Jerry Brudos would kill again three times over the course of 15 months, as well as attempt to assault several other young women who managed to escape. His victims after Linda Slawson were (Wikipedia goes into more detail. Read at your own discretion.):
- Jan Susan Whitney, 23 years old, November 26, 1968. Whitney’s car broke down on I-5 between Salem and Albany, and Brudos lured her back to his home under the pretense of calling a tow truck there. She was strangled, raped, and her body kept in the garage for several days before being tied to a car engine and tossed into the Willamette along with Slawson’s foot. Resin casts were made of some of her body parts for Brudos to later admire and use as “paperweights”.
- Karen Sprinker, 18 years old, March 27, 1969. Brudos, dressed as a woman, forced the OSU student at gunpoint into his vehicle at the Salem Meier & Frank parking structure. She received the same treatment as Whitney, and her body was disposed of in either the Willamette or the Long Tom River near Monroe (conflicting information).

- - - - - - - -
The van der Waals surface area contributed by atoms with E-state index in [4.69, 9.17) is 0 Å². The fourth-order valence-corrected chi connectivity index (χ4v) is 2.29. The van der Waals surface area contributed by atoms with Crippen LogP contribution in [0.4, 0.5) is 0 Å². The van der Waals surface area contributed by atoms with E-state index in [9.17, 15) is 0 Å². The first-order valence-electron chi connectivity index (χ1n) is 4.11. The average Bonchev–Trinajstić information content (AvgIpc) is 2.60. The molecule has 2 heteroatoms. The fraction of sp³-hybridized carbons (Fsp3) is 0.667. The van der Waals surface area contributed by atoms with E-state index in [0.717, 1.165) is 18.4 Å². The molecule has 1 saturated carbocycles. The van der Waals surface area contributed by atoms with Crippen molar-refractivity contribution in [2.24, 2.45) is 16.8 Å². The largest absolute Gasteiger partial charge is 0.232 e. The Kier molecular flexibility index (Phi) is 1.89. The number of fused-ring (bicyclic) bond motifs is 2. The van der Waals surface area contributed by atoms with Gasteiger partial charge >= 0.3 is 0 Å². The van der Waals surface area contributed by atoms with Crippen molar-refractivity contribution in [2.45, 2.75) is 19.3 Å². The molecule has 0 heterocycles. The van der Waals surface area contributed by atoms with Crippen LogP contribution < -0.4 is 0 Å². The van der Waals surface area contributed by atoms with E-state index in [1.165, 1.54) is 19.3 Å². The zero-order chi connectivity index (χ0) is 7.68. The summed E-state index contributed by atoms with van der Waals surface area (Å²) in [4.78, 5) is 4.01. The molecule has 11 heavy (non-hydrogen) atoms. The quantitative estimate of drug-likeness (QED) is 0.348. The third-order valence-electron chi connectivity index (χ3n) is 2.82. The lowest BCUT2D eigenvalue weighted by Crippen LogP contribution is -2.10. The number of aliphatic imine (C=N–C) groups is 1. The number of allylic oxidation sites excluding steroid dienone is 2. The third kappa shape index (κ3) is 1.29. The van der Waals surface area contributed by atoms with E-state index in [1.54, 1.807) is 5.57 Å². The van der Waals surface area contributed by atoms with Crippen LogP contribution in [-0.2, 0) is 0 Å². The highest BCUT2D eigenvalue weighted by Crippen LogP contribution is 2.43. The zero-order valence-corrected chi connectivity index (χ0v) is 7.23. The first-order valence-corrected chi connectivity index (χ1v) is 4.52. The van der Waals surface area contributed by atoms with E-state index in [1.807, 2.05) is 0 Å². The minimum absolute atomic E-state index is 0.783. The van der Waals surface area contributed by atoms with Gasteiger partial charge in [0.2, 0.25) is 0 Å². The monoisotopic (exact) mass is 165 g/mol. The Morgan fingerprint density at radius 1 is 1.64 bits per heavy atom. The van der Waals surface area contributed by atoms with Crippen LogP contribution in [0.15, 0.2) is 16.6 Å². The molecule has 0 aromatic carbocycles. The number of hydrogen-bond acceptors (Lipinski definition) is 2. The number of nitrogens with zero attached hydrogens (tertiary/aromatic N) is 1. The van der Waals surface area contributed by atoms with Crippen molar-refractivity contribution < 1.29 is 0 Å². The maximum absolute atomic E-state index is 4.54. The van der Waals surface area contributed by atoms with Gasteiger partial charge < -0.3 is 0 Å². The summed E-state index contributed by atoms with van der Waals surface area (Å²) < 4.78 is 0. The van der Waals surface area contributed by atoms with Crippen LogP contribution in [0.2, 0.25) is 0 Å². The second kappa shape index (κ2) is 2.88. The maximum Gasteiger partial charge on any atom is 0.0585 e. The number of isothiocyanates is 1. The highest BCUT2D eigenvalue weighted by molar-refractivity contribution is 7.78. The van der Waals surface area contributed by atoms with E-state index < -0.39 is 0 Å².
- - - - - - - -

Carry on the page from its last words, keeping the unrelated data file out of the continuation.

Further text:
- Sharon Wood, 24 years old, April 21, 1969. Brudos attempted to abduct her at gunpoint from a Portland State University parking garage, but she escaped by biting his thumb and fighting back.
- Gloria Gene Smith, 15 years old, April 22, 1969. Smith was walking near Parrish Middle School in Salem when Brudos tried to lure her into his mother’s green Volkswagon. She escaped.
- Liane Brumley, 15 years old, April 22, 1969. (Conflicting information. In Ann Rule’s 1983 book “The Lust Killer”, and Radford University’s Department of Psychology, Brumley is listed as escaping Brudos instead of Smith, perhaps to conceal Smith’s identity.)
- Linda Salee, 22 years old, April 23, 1969. Brudos posed as a police officer and abducted Salee from another Salem parking garage. She was hanged, raped, and electrocuted before being dumped in the river in the same matter as the three other victims.
To keep his wife from discovering the disgusting things he was getting up to in the garage, Darcie was required to ring an intercom bell if she needed to talk to her husband.
At some point after murdering Karen Sprinkler, the family was away when a drunk driver crashed their car into their home, leaving a gaping hole in the building large enough for a full view inside. The police who came to investigate were either oblivious or incompetent. No questions were asked about the smell that must have been emanating from the plastic-wrapped body in an outbuilding in the yard. The incident must have left Jerry feeling godlike and unstoppable. He later deadpanned to detectives while recounting the incident, “That was close.”
In a desperate attempt to find more victims, Jerry Brudos began cold-calling college dorm rooms at OSU in Corvallis. One woman did actually take the bait and later she would be his unraveling.